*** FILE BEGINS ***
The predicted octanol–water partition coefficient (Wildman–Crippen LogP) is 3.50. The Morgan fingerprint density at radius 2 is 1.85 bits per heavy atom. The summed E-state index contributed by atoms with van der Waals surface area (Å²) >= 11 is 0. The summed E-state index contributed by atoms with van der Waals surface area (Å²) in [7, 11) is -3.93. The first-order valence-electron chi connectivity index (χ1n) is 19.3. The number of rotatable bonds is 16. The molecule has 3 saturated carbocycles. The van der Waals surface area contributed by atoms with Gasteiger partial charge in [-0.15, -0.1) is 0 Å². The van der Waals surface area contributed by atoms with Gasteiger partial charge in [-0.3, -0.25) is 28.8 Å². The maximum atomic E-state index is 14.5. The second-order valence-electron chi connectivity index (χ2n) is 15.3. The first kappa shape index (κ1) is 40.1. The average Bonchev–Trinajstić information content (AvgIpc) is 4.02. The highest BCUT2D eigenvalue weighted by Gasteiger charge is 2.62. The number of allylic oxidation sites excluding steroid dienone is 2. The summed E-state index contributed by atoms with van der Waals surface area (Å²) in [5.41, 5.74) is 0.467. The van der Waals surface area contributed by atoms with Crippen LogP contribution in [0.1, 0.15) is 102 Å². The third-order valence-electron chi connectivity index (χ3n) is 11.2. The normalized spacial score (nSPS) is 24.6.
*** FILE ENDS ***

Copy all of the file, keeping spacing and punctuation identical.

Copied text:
The predicted octanol–water partition coefficient (Wildman–Crippen LogP) is 3.50. The Morgan fingerprint density at radius 2 is 1.85 bits per heavy atom. The summed E-state index contributed by atoms with van der Waals surface area (Å²) >= 11 is 0. The summed E-state index contributed by atoms with van der Waals surface area (Å²) in [7, 11) is -3.93. The first-order valence-electron chi connectivity index (χ1n) is 19.3. The number of rotatable bonds is 16. The molecule has 3 saturated carbocycles. The van der Waals surface area contributed by atoms with Gasteiger partial charge in [-0.15, -0.1) is 0 Å². The van der Waals surface area contributed by atoms with Gasteiger partial charge in [-0.3, -0.25) is 28.8 Å². The maximum atomic E-state index is 14.5. The second-order valence-electron chi connectivity index (χ2n) is 15.3. The first kappa shape index (κ1) is 40.1. The average Bonchev–Trinajstić information content (AvgIpc) is 4.02. The highest BCUT2D eigenvalue weighted by Gasteiger charge is 2.62. The number of allylic oxidation sites excluding steroid dienone is 2. The summed E-state index contributed by atoms with van der Waals surface area (Å²) in [5.41, 5.74) is 0.467. The van der Waals surface area contributed by atoms with Crippen LogP contribution in [0.1, 0.15) is 102 Å². The third-order valence-electron chi connectivity index (χ3n) is 11.2. The normalized spacial score (nSPS) is 24.6.